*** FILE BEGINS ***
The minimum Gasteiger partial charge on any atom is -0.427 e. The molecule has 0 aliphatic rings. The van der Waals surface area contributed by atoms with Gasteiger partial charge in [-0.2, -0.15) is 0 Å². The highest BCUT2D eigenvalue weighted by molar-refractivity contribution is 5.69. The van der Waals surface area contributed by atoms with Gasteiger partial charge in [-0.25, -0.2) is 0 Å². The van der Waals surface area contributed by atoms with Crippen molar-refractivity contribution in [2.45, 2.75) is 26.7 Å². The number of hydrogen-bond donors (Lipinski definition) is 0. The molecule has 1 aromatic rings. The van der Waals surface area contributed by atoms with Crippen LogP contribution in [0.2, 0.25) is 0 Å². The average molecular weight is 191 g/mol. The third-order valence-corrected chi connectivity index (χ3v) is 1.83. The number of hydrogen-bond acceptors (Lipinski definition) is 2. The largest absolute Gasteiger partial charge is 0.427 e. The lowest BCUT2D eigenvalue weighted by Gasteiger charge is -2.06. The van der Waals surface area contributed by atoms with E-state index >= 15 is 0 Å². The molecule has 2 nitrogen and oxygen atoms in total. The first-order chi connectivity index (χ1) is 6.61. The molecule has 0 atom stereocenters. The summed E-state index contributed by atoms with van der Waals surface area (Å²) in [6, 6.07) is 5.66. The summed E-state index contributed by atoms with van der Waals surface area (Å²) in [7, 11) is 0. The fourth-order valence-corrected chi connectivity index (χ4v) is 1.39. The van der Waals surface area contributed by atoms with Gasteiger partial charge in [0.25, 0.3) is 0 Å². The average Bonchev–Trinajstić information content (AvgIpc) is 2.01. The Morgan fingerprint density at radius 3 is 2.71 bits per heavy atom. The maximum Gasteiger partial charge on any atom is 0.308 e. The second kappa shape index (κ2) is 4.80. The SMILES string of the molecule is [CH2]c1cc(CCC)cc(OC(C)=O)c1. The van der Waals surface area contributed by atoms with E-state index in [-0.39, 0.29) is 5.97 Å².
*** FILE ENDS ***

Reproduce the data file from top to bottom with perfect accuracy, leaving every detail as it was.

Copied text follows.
The minimum Gasteiger partial charge on any atom is -0.427 e. The molecule has 0 aliphatic rings. The van der Waals surface area contributed by atoms with Gasteiger partial charge in [-0.2, -0.15) is 0 Å². The highest BCUT2D eigenvalue weighted by molar-refractivity contribution is 5.69. The van der Waals surface area contributed by atoms with Gasteiger partial charge in [-0.25, -0.2) is 0 Å². The van der Waals surface area contributed by atoms with Crippen molar-refractivity contribution in [2.45, 2.75) is 26.7 Å². The number of hydrogen-bond donors (Lipinski definition) is 0. The molecule has 1 aromatic rings. The van der Waals surface area contributed by atoms with Crippen LogP contribution in [0.2, 0.25) is 0 Å². The average molecular weight is 191 g/mol. The third-order valence-corrected chi connectivity index (χ3v) is 1.83. The number of hydrogen-bond acceptors (Lipinski definition) is 2. The largest absolute Gasteiger partial charge is 0.427 e. The lowest BCUT2D eigenvalue weighted by Gasteiger charge is -2.06. The van der Waals surface area contributed by atoms with E-state index >= 15 is 0 Å². The molecule has 2 nitrogen and oxygen atoms in total. The first-order chi connectivity index (χ1) is 6.61. The molecule has 0 atom stereocenters. The summed E-state index contributed by atoms with van der Waals surface area (Å²) in [6, 6.07) is 5.66. The summed E-state index contributed by atoms with van der Waals surface area (Å²) in [7, 11) is 0. The fourth-order valence-corrected chi connectivity index (χ4v) is 1.39. The van der Waals surface area contributed by atoms with Gasteiger partial charge in [0.25, 0.3) is 0 Å². The average Bonchev–Trinajstić information content (AvgIpc) is 2.01. The Morgan fingerprint density at radius 3 is 2.71 bits per heavy atom. The maximum Gasteiger partial charge on any atom is 0.308 e. The second kappa shape index (κ2) is 4.80. The SMILES string of the molecule is [CH2]c1cc(CCC)cc(OC(C)=O)c1. The van der Waals surface area contributed by atoms with E-state index in [-0.39, 0.29) is 5.97 Å².